The charity also recommends at least 30 minutes of exercise a day and, if alcohol is drunk at all, it be limited to two drinks a day for a man and one for a woman.
The latest study on breast cancer is part of a continuous update project run by the WCRF. Bowel cancer and prostate cancer will now be studied, with updates on these due to become available in 2010.
Marilyn Gentry, chief executive of the WCRF, said: “We believe it is important that people have access to advice that is based on the latest scientific research.
“These are still quite early stages in the project but once it is fully up and running it will mean that people all over the world will always have access to up-to-date advice about how they can make lifestyle changes that can reduce their risk of cancer.”
Arlene Wilkie, director of research and policy at Breast Cancer Campaign, said: “This review provides further evidence that maintaining a healthy weight throughout life along with regular physical exercise will reduce the risk of many health problems, including breast cancer, heart disease, high blood pressure, diabetes, arthritis and other types of cancer.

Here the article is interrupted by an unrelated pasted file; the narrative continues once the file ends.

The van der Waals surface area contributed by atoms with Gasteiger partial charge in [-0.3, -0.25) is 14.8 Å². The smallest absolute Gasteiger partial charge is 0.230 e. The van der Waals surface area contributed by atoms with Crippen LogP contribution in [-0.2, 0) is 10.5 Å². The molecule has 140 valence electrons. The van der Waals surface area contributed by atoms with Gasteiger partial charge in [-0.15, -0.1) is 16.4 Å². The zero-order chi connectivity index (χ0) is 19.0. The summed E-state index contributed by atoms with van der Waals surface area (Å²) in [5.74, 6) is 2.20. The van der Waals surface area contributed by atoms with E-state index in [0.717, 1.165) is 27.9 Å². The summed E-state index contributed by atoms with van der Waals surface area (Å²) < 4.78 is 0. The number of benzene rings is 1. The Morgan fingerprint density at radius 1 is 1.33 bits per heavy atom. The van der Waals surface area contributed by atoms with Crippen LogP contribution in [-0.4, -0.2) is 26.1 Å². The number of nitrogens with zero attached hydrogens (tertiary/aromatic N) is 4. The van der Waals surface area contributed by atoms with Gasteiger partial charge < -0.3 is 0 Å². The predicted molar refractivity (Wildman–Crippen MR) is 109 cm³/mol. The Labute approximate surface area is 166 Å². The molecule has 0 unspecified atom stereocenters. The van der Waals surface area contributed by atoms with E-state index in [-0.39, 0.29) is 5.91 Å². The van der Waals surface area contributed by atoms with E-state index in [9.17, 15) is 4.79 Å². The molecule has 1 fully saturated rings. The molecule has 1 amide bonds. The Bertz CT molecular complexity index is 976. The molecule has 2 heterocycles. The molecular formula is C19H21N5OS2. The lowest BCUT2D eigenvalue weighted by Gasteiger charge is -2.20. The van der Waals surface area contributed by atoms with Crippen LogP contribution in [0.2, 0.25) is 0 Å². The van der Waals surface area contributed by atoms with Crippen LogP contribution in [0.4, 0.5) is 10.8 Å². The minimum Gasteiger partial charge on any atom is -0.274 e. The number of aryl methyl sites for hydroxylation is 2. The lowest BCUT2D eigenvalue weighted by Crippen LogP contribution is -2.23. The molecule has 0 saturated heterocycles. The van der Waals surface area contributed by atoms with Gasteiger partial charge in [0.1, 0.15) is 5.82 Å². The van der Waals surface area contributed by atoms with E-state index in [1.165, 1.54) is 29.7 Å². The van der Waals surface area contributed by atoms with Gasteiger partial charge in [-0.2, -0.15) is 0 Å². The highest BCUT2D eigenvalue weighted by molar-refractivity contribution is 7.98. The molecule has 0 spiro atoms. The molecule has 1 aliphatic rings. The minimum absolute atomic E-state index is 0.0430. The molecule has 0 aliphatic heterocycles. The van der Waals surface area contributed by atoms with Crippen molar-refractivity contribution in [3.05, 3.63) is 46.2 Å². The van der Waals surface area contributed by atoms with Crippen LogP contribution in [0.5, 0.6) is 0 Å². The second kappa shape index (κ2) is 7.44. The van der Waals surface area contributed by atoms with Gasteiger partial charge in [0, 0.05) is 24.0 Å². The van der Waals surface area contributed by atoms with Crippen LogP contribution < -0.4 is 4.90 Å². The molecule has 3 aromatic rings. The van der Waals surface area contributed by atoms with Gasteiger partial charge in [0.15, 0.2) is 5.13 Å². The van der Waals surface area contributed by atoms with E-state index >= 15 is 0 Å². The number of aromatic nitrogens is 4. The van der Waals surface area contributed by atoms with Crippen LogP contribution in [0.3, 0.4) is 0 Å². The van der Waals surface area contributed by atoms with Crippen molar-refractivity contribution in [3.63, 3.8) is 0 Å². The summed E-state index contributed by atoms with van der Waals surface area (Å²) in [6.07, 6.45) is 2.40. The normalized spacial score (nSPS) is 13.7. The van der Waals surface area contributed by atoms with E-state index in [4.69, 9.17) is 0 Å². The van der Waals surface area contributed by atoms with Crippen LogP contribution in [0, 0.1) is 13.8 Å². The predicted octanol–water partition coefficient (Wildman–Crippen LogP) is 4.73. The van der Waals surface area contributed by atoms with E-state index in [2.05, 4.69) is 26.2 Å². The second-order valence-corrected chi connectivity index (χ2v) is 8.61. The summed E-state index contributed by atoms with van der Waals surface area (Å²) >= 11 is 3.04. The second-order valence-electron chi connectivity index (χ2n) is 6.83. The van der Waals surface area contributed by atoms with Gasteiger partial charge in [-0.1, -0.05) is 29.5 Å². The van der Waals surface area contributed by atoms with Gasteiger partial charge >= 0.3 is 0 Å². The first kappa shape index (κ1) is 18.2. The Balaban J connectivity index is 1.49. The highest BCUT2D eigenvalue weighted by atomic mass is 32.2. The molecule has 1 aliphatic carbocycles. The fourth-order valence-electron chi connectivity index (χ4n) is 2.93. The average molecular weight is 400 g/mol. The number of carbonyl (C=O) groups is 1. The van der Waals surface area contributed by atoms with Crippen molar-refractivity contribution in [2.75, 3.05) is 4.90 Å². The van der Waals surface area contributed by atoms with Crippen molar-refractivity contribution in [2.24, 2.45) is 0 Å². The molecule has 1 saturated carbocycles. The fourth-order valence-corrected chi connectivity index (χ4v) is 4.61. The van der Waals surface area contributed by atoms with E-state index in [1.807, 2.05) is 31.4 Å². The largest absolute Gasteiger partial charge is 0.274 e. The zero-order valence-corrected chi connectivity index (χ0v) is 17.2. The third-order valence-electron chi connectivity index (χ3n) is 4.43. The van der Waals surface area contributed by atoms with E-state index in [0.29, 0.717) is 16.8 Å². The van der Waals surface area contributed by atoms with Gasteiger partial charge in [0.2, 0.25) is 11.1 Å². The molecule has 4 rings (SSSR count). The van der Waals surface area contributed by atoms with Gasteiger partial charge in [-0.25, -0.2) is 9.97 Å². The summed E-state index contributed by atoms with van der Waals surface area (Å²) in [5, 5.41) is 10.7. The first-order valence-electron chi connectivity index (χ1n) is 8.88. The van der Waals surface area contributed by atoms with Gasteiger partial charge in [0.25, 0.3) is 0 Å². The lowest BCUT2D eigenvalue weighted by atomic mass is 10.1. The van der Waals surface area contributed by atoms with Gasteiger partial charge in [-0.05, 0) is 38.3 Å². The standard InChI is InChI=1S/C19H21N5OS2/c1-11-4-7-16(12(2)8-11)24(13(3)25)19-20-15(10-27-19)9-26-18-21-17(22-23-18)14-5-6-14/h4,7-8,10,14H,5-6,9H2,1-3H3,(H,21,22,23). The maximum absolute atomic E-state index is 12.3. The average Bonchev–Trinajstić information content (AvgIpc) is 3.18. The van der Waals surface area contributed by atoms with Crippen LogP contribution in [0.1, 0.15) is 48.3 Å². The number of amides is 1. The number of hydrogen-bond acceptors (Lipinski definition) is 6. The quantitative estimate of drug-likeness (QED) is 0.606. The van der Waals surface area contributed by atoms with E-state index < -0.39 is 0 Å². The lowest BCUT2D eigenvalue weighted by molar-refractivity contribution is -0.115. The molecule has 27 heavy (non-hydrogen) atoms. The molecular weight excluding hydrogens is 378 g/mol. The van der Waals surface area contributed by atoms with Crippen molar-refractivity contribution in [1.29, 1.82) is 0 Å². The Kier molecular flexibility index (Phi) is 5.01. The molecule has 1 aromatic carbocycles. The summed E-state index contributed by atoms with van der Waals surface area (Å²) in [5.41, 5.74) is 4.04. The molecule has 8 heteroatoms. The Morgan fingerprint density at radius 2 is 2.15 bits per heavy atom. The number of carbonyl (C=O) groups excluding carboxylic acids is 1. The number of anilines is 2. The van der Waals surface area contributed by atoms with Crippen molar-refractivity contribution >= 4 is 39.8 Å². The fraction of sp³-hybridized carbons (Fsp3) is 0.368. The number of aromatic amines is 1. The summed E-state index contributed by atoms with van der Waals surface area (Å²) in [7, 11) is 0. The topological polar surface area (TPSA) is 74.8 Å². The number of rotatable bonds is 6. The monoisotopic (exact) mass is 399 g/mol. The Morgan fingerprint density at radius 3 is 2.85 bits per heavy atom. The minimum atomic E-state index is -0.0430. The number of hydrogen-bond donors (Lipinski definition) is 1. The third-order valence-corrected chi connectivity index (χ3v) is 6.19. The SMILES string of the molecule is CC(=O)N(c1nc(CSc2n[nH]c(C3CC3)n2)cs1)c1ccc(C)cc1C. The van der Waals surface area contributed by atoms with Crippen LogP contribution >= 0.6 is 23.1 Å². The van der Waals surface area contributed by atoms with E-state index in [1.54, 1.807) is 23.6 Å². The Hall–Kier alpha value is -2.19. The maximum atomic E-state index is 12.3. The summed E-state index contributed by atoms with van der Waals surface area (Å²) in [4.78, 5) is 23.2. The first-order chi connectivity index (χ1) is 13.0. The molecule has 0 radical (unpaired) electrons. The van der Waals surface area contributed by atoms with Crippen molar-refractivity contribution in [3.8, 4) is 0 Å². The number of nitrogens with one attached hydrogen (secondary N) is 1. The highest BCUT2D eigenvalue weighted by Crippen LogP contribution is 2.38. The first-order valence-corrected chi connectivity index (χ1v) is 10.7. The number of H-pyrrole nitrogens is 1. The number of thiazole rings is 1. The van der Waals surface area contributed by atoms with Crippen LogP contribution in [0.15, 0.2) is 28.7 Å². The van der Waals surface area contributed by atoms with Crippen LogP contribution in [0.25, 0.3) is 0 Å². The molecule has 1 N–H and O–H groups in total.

“Although age is the biggest single risk factor – 80% of breast cancers are diagnosed in women over the age of 50 – being overweight after the menopause increases your risk even further.”
A Healthy Lifestyle Reduces Breast Cancer Risk for Women Either with or without a Genetic Predisposition
Women who followed weight, exercise and alcohol consumption guidelines had about the same lowered risk for getting breast cancer, even if they had a strong family history of the disease
Moderate exercise, little booze intake and holding down one’s weight might be key strategies that reduce the odds of getting breast cancer—even if a woman’s mother or sister has had the disease.
New data from 85,644 U.S. women, who were followed for an average of about five and a half years as part of the Women’s Health Initiative Observational Study, confirms earlier evidence that healthy lifestyle choices can sometimes trump genes and environment when it comes to breast cancer. The results of the study were reported online October 12 in Breast Cancer Research.